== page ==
When he, who is the unforgiven, Beheld her first, he found her fair: No promise ever dreamt in heaven Could have lured him anywhere That would have nbeen away from there; And all his wits had lightly striven, Foiled with her voice, and eyes, and hair.
There's nothing in the saints and sages To meet the shafts her glances had, Or such as hers have had for ages To blind a man till he be glad, And humble him till he be mad. The story would have many pages, And would be neither good nor bad.
And, having followed, you would find him Where properly the play begins; But look for no red light behind him-- No fumes of many-colored sins, Fanned high by screaming violins. God knows what good it was to blind him Or whether man or woman wins.
And by the same eternal token, Who knows just how it will all end?-- This drama of hard words unspoken, This fireside farce without a friend Or enemy to comprehend What augurs when two lives are broken, And fear finds nothing left to mend.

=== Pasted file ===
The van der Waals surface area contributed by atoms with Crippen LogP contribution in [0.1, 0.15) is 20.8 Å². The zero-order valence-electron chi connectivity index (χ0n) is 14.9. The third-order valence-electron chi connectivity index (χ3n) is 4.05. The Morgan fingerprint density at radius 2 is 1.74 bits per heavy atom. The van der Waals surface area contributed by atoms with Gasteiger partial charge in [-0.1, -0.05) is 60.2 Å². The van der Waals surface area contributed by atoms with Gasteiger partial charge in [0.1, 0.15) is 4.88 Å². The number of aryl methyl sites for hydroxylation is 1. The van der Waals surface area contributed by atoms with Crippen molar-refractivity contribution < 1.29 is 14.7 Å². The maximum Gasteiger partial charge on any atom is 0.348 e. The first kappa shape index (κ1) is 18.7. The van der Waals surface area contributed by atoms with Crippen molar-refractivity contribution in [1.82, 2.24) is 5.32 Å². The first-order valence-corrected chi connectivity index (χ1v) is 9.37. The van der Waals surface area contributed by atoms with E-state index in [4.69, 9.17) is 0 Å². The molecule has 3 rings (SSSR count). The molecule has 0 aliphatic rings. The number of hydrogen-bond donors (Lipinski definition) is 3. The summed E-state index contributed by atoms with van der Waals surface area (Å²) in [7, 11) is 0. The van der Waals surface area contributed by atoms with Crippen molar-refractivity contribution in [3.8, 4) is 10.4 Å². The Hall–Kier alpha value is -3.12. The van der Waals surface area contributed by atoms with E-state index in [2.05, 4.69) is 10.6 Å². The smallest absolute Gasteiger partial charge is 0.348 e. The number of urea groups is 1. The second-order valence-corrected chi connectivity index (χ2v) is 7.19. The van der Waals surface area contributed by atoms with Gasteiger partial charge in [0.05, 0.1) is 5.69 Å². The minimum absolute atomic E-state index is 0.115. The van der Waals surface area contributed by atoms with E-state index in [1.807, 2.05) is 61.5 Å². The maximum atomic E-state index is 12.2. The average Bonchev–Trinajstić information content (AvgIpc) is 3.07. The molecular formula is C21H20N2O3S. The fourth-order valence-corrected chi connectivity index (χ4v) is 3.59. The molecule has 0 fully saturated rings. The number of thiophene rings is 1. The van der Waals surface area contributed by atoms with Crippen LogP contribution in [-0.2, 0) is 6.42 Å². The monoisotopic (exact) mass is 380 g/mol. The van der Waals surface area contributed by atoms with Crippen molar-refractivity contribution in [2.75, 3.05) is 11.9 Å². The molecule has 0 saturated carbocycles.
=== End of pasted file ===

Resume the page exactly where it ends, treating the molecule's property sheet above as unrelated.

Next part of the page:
He stares in vain for what awaits him, And sees in Love a coin to toss; He smiles, and her cold hush berates him Beneath his hard half of the cross; They wonder why it ever was; And she, the unforgiving, hates him More for her lack than for her loss.
He feeds with pride his indecision, And shrinks from what wil not occur, Bequeathing with infirm derision His ashes to the days that were, Before she made him prisoner; And labors to retrieve the vision That he must once have had of her.
He waits, and there awaits an ending, And he knows neither what nor when; But no magicians are attending To make him see as he saw then, And he will never find again The face that once had been the rending Of all his purpose among men.
He blames her not, nor does he chide her, And she has nothing new to say; If he was Bluebeard he could hide her, But that's not written in the play, And there will be no change to-day; Although, to the serene outsider, There still would seem to be a way.